Posted by David
on Aug 4, 2012 in Upside-down Hippo
| 6 comments
When my husband checked in on Facebook yesterday at a vacuum cleaner museum in some Midwestern state that begins with an M, I confess my first thought was along the lines of, I hope you pick up some hints for vacuuming the floors at home, which is an activity that has never happened since before our sun burned hot in space.
But then he posted this:
This might be too long for a status, but I’ll try and be concise. The Vacuum Cleaner Museum in St. James, Missouri, was really inspiring. Like, transformationally inspiring. Of course I went because, ho ho, a vacuum cleaner museum! On my road trips, I like to seek out the oddities. Got a big ball of string? I will come see it. Take my money! This museum is attached to a warehouse/factory. It’s free … just sign the guest book. It was empty today, except for the two employees, Tom and Connie, and an intern. I wandered through (I’ll post a photo album soon) … it’s small, but well put together. The machines are organized by decade, interspersed with ads from the period. So I took pictures – especially of the ads – whoever put it together had a real sense of humor. So when I was done, I asked Connie how this place came to be – was this some kind of corporate exhibit or something? No, she said, these machines all belonged to Tom. It was his thing. So I went back to talk to Tom in his little office. Now – this guy was not what you might imagine. He was about my age – had a goatee, brush cut, some tattoos on his arms & calves. Just my guess from our conversation, I think he was gay but who knows. But he had a passion. He owns six hundred and forty two vacuum cleaners: he has restored them all – they all work. He can tell you that the machines they were using in the early 1900s are essentially the same as one you’d buy today. He knows James Dyson – in fact, bought #46 of the first fifty machines Dyson built when he was just trying to break into the world of vacuums. He knew that the “revolutionary” technology that Dyson was promoting had actually been done in the 20s in a particular kind of canister vacuum which used water to capture the coal dust and ashes that were in carpets then. He knew everything about the ads (they were his, too.) He had a spiel down for the whole place that he used when tour buses dropped by (which they occasionally do.) He could tell you why the Eureka canister was great (it can sit on a stair tread and not fall) and why some new vacuums are over-technologized (too many circuit boards, all vulnerable to heat and dust …) I would have bought a vacuum from this guy.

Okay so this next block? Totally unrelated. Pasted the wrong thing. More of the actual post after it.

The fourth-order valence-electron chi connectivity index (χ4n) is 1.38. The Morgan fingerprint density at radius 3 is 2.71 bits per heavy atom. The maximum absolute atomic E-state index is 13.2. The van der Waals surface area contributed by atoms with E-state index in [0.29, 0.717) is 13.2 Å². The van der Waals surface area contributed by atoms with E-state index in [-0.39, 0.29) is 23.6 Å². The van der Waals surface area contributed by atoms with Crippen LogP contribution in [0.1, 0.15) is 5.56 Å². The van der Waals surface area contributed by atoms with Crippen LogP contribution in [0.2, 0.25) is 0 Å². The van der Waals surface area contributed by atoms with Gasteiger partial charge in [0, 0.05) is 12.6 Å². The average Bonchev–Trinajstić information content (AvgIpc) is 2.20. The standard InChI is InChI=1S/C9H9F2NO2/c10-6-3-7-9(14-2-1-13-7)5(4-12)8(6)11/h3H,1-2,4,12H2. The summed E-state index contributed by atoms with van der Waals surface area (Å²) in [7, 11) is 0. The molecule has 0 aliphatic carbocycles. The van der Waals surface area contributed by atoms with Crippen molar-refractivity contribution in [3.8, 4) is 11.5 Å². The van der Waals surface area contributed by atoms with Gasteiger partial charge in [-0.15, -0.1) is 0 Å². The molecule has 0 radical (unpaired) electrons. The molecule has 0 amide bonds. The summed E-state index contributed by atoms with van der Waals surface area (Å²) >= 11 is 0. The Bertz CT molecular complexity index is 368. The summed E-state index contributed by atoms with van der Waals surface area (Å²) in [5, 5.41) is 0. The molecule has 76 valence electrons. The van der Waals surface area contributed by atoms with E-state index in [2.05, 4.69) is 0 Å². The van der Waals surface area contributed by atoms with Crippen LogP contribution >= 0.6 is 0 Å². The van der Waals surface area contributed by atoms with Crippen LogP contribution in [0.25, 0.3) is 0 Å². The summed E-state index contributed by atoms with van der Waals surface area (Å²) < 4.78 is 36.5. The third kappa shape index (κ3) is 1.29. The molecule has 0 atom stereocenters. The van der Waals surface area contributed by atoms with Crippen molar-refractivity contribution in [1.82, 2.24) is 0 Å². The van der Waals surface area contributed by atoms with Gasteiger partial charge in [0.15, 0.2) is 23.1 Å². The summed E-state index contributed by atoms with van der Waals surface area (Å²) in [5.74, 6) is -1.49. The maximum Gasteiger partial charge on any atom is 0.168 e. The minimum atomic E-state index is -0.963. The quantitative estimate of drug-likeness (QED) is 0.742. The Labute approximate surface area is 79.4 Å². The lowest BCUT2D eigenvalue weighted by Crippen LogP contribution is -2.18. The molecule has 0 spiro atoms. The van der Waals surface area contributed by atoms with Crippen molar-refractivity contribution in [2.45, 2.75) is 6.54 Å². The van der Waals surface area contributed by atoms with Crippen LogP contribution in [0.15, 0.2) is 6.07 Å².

Amazingly, this museum has only been around for three years. Apparently, the factory where he works was building some kind of new revolving brush mechanism – he said, well, that’s like the so-and-so brush from the 1920s. They said, how do you know? And then the fact that he had six hundred working vacuum cleaners came out. So: a museum was born.
This guy has a passion. I don’t know why he particularly attached to vacuums, but he is The Guy. The love of it is palpable. It’s not strange or weird or unrelatable – he makes the connections apparent between the evolving technology and the changes in American culture – what was going on in the home – and you nod and go, of course!